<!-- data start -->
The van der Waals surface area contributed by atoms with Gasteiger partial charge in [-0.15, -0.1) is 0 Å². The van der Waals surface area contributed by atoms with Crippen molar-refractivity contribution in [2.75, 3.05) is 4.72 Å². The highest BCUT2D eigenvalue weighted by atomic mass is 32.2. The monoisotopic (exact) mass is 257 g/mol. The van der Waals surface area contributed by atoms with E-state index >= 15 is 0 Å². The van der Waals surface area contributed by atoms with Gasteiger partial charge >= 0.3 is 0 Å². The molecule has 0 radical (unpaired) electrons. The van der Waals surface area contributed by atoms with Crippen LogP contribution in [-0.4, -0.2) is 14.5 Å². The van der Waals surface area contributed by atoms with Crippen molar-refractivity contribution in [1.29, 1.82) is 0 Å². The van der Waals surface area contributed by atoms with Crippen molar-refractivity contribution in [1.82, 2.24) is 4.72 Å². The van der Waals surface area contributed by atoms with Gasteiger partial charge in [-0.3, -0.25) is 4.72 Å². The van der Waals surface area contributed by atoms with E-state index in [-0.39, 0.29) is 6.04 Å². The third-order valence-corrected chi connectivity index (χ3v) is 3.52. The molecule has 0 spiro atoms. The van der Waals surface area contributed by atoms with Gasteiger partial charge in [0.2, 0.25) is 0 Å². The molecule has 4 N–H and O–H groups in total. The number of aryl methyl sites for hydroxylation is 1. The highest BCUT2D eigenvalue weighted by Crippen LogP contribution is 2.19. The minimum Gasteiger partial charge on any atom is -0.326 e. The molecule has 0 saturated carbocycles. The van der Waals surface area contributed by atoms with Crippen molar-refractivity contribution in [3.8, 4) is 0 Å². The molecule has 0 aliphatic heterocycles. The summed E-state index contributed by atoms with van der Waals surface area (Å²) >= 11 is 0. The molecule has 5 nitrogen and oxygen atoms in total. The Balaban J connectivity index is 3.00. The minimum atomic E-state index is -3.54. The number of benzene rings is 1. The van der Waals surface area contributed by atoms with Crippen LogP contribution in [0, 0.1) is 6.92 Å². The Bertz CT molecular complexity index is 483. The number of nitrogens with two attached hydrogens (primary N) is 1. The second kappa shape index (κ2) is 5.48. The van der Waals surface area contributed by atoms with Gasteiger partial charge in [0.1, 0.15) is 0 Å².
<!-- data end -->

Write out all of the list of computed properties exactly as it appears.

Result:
The van der Waals surface area contributed by atoms with Gasteiger partial charge in [-0.15, -0.1) is 0 Å². The van der Waals surface area contributed by atoms with Crippen molar-refractivity contribution in [2.75, 3.05) is 4.72 Å². The highest BCUT2D eigenvalue weighted by atomic mass is 32.2. The monoisotopic (exact) mass is 257 g/mol. The van der Waals surface area contributed by atoms with E-state index >= 15 is 0 Å². The van der Waals surface area contributed by atoms with Gasteiger partial charge >= 0.3 is 0 Å². The molecule has 0 radical (unpaired) electrons. The van der Waals surface area contributed by atoms with Crippen LogP contribution in [-0.4, -0.2) is 14.5 Å². The van der Waals surface area contributed by atoms with Crippen molar-refractivity contribution in [1.29, 1.82) is 0 Å². The van der Waals surface area contributed by atoms with Crippen molar-refractivity contribution in [1.82, 2.24) is 4.72 Å². The van der Waals surface area contributed by atoms with Gasteiger partial charge in [-0.3, -0.25) is 4.72 Å². The van der Waals surface area contributed by atoms with E-state index in [-0.39, 0.29) is 6.04 Å². The third-order valence-corrected chi connectivity index (χ3v) is 3.52. The molecule has 0 spiro atoms. The van der Waals surface area contributed by atoms with Gasteiger partial charge in [0.2, 0.25) is 0 Å². The molecule has 4 N–H and O–H groups in total. The number of aryl methyl sites for hydroxylation is 1. The highest BCUT2D eigenvalue weighted by Crippen LogP contribution is 2.19. The minimum Gasteiger partial charge on any atom is -0.326 e. The molecule has 0 saturated carbocycles. The van der Waals surface area contributed by atoms with Crippen molar-refractivity contribution in [3.8, 4) is 0 Å². The molecule has 0 aliphatic heterocycles. The summed E-state index contributed by atoms with van der Waals surface area (Å²) >= 11 is 0. The molecule has 5 nitrogen and oxygen atoms in total. The Balaban J connectivity index is 3.00. The minimum atomic E-state index is -3.54. The number of benzene rings is 1. The van der Waals surface area contributed by atoms with Crippen LogP contribution in [0, 0.1) is 6.92 Å². The Bertz CT molecular complexity index is 483. The number of nitrogens with two attached hydrogens (primary N) is 1. The second kappa shape index (κ2) is 5.48. The van der Waals surface area contributed by atoms with Gasteiger partial charge in [0.1, 0.15) is 0 Å².